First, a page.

I’ve been a Certified Birth Doula for six months now and I’m still not making much money doing doula work. I did my three no-cost births for certification and since then I’ve only had two paying clients. I’ve been dropping my cards off around town, at doctors and midwives offices, public bulletin boards, etc. I’ve got a great website and set up my social media pages. What am I doing wrong? I’ve been working so hard to get my name out there but I’m just not seeing any return. I’m working part time at a boutique and money is tight. I thought by now I’d be able to quit retail and do doula work full time. I love going to births but I think maybe I chose the wrong career. I’m pretty down on myself lately and feel like a fraud. Any advice? Thank you!
Dear Broke Doula,
My dear, I so get you. My first year of doula work, I got maybe 6 or 7 paying clients (low fee). I was doing childcare for most of my money, but desperately wanted to attend births and be paid well. I did a lot of volunteer births for an organization that paired low income mamas with free doulas...it was amazing but I was broke. And like you, I didn’t feel like a doula - I felt like a fraud (because a real doula would be getting great clients, right?!).
So - I have three pieces of advice for you:
Don’t give up. It takes time to build any business. Six months seems long, I know, but really, most businesses take 1-5 years to make a profit. It should not take you 5 years as a doula, but see where you are in another year. I think you’ll surprise yourself.
It sounds like you’re doing a lot to get your name out there (great job!) But while it does take time to get your name into the community, trying some new approaches wouldn’t be a bad idea. Check out this blog article on The MOST Important Doula Marketing Tips. I think it’ll give you some new ideas to try.
Find a badass, amazing, soulmate, successful doula mentor near you who wishes to nurture you through your doula infancy. I’m not kidding. Here’s the thing - every place is different. So while I could spout off for hours about ideal clients and preggo hotspots, etc - only a successful doula in your community is going to know what works where you live. In my city, prenatal yoga is a great place to market but maybe yoga isn’t the jam in your town. You need to find the preggo watering holes in your specific area. I had three births under my belt when I met Shannon (check out her awesomeness here: http://www.empoweredmamas.com/). I spotted her at a local networking meeting for doulas and fell in doula love immediately. We went on our first doula date and I was just smitten. She had sparkly brown eyes and the sweetest smile and I was doula crushing on her so hard. She had been to 90 births, which I was in awe of, and had 4-6 clients a month, which was my goal too. We sat at a coffee shop for two hours and I felt like we could have talked for days. She offered to be a resource to me and have me shadow her at births. As my practice grew and I became more experienced, we exchanged referrals and became each others backups. She also gave me a ton of great business advice and shared things like her intake forms, educational tools, etc. She instilled in me a sense of deep reciprocity - there are enough clients to go around and other doulas are NOT competition. What was in it for her? In her words “I love the energy of new doulas, it reminds me why I got into this in the first place, especially when I get burnt out.” Also, since I was shadowing her at births, I got to soak in SO much knowledge from her and she got a “birth servant” (as I jokingly called myself). I could run out and get her food or give her a break or just be company for her (doula work can be really lonely sometimes). It may take a few doula dates to find your doula mentor, but keep at it and the rewards are endless.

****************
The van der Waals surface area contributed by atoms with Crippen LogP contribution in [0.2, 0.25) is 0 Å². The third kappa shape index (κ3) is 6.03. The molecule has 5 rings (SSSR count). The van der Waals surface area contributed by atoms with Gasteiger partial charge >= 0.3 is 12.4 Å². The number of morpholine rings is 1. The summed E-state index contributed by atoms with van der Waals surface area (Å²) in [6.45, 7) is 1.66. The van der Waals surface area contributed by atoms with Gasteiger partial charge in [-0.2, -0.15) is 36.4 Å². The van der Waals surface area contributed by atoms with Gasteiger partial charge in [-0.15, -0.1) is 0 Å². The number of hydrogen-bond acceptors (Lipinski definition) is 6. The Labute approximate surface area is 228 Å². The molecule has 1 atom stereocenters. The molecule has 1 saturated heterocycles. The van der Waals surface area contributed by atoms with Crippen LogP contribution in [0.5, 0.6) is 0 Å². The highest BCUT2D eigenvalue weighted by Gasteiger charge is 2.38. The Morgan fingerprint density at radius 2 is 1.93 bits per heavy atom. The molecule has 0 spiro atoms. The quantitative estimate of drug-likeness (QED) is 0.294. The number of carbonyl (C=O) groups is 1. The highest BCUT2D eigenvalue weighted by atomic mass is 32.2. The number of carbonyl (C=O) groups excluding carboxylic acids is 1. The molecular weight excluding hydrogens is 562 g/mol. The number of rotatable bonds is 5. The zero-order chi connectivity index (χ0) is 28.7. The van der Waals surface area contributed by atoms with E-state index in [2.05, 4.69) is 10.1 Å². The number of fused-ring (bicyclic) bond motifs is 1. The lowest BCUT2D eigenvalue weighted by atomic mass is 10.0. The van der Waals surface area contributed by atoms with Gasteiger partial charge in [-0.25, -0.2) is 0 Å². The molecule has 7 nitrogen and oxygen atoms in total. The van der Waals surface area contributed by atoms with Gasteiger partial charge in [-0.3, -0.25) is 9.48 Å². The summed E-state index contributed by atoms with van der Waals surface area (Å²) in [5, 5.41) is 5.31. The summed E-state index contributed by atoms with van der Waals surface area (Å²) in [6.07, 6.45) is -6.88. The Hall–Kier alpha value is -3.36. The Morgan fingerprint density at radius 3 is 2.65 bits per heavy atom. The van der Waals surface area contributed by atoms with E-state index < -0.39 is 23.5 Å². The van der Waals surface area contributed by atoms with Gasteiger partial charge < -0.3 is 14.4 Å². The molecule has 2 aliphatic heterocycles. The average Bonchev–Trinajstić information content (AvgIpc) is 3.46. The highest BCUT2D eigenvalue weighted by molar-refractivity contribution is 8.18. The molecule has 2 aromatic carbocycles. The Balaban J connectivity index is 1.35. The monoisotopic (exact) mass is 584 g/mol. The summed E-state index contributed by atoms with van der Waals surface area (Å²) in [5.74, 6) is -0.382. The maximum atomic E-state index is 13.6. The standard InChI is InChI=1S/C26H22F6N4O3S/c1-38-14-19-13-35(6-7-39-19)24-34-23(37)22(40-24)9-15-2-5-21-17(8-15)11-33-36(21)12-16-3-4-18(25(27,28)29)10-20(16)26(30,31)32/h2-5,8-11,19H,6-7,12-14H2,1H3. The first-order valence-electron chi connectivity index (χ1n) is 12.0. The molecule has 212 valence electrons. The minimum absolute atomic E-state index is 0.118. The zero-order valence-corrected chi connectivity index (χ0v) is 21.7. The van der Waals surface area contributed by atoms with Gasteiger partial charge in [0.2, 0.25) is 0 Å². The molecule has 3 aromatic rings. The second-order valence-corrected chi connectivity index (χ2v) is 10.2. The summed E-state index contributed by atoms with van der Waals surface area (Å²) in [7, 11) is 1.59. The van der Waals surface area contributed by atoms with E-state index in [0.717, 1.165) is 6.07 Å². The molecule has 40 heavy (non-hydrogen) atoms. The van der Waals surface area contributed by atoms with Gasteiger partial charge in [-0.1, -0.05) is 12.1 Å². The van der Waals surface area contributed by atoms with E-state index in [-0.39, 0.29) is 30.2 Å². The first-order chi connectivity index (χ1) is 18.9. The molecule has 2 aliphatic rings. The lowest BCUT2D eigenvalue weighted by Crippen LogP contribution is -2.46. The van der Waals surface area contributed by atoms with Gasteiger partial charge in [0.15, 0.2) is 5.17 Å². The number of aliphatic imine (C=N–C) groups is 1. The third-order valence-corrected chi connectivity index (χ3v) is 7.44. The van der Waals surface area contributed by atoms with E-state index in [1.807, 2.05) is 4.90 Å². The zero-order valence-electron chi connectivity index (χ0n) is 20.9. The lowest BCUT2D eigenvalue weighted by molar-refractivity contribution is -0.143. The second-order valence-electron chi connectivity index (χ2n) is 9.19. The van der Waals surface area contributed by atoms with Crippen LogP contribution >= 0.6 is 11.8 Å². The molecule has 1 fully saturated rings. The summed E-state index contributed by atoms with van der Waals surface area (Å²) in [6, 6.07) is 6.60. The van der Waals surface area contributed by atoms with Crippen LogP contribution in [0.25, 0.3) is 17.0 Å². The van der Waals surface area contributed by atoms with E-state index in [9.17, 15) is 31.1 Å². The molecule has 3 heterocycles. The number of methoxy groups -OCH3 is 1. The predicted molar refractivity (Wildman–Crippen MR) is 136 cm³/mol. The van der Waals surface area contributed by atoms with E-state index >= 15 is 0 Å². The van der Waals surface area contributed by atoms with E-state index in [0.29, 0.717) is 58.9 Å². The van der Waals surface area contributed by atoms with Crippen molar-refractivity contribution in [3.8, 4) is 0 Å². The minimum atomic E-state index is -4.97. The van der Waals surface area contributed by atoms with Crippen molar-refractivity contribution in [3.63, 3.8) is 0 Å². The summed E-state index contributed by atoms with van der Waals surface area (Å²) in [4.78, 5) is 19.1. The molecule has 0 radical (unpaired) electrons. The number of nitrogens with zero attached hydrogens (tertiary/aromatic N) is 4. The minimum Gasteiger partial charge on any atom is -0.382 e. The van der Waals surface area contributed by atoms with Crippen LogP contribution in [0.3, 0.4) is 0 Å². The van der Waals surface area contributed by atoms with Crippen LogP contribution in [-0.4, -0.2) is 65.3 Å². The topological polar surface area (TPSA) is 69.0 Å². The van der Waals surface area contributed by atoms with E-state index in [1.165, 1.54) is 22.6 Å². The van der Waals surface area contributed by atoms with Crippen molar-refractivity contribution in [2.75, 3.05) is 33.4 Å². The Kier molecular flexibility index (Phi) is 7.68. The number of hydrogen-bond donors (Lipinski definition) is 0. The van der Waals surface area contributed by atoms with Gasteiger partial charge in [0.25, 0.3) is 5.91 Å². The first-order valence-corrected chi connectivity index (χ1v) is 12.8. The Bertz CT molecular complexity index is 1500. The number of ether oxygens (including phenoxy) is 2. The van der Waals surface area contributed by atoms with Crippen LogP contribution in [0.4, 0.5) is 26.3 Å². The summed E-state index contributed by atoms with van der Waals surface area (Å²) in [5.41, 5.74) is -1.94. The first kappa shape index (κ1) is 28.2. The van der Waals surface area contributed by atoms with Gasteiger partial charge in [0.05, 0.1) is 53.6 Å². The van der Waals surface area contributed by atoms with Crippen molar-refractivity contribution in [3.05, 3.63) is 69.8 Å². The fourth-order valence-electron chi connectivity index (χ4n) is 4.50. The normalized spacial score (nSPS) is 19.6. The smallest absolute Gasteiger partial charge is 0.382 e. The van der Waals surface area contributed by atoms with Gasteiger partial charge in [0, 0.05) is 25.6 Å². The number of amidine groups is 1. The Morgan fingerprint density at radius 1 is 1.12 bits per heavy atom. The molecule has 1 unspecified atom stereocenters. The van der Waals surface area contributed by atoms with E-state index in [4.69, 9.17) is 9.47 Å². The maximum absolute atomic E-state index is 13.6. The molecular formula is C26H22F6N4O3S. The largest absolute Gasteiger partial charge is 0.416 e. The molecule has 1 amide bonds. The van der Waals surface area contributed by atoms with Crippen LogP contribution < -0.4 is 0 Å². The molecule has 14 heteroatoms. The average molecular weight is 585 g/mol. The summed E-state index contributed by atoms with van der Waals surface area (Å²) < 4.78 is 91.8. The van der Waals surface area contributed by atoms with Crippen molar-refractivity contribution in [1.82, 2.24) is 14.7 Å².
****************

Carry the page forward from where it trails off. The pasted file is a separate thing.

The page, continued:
So, hang in there, Broke Doula. These are the growing pains of doula-hood. In a couple years, when you’re seeing a nice stream of clients and checks rolling in, all of this uncertainty and growth will be completely worth it.